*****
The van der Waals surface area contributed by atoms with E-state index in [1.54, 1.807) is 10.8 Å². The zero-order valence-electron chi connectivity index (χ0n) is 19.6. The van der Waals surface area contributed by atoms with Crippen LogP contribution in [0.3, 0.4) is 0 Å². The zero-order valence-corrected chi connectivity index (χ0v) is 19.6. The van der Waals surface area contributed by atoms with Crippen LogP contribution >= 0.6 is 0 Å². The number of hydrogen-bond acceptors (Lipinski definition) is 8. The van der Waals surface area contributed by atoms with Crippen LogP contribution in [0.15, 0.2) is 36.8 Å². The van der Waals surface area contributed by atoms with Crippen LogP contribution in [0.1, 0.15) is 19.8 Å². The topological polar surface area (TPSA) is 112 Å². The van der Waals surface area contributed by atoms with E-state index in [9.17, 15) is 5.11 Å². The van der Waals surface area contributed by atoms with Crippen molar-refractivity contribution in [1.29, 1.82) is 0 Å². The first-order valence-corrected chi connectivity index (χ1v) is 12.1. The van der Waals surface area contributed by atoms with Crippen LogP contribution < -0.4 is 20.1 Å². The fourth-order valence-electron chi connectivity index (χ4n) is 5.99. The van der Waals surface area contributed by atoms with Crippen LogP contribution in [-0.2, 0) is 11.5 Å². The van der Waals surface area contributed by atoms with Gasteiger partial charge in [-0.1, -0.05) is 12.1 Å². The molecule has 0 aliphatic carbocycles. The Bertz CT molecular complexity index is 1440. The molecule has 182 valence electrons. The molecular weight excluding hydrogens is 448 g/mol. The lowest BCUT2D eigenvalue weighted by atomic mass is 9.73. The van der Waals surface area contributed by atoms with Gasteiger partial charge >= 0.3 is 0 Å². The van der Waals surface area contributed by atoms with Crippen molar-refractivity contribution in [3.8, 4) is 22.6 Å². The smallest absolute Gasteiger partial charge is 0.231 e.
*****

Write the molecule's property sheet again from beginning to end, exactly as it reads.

The van der Waals surface area contributed by atoms with E-state index in [1.54, 1.807) is 10.8 Å². The zero-order valence-electron chi connectivity index (χ0n) is 19.6. The van der Waals surface area contributed by atoms with Crippen LogP contribution in [0.3, 0.4) is 0 Å². The zero-order valence-corrected chi connectivity index (χ0v) is 19.6. The van der Waals surface area contributed by atoms with Crippen LogP contribution >= 0.6 is 0 Å². The number of hydrogen-bond acceptors (Lipinski definition) is 8. The van der Waals surface area contributed by atoms with Crippen LogP contribution in [0.15, 0.2) is 36.8 Å². The van der Waals surface area contributed by atoms with Crippen LogP contribution in [0.1, 0.15) is 19.8 Å². The topological polar surface area (TPSA) is 112 Å². The van der Waals surface area contributed by atoms with E-state index in [9.17, 15) is 5.11 Å². The van der Waals surface area contributed by atoms with Crippen molar-refractivity contribution in [1.29, 1.82) is 0 Å². The first-order valence-corrected chi connectivity index (χ1v) is 12.1. The van der Waals surface area contributed by atoms with Crippen LogP contribution < -0.4 is 20.1 Å². The fourth-order valence-electron chi connectivity index (χ4n) is 5.99. The van der Waals surface area contributed by atoms with Crippen LogP contribution in [-0.2, 0) is 11.5 Å². The van der Waals surface area contributed by atoms with Gasteiger partial charge in [-0.1, -0.05) is 12.1 Å². The molecule has 0 aliphatic carbocycles. The Bertz CT molecular complexity index is 1440. The molecule has 182 valence electrons. The molecular weight excluding hydrogens is 448 g/mol. The lowest BCUT2D eigenvalue weighted by atomic mass is 9.73. The van der Waals surface area contributed by atoms with Gasteiger partial charge >= 0.3 is 0 Å². The van der Waals surface area contributed by atoms with Crippen molar-refractivity contribution in [3.8, 4) is 22.6 Å². The smallest absolute Gasteiger partial charge is 0.231 e.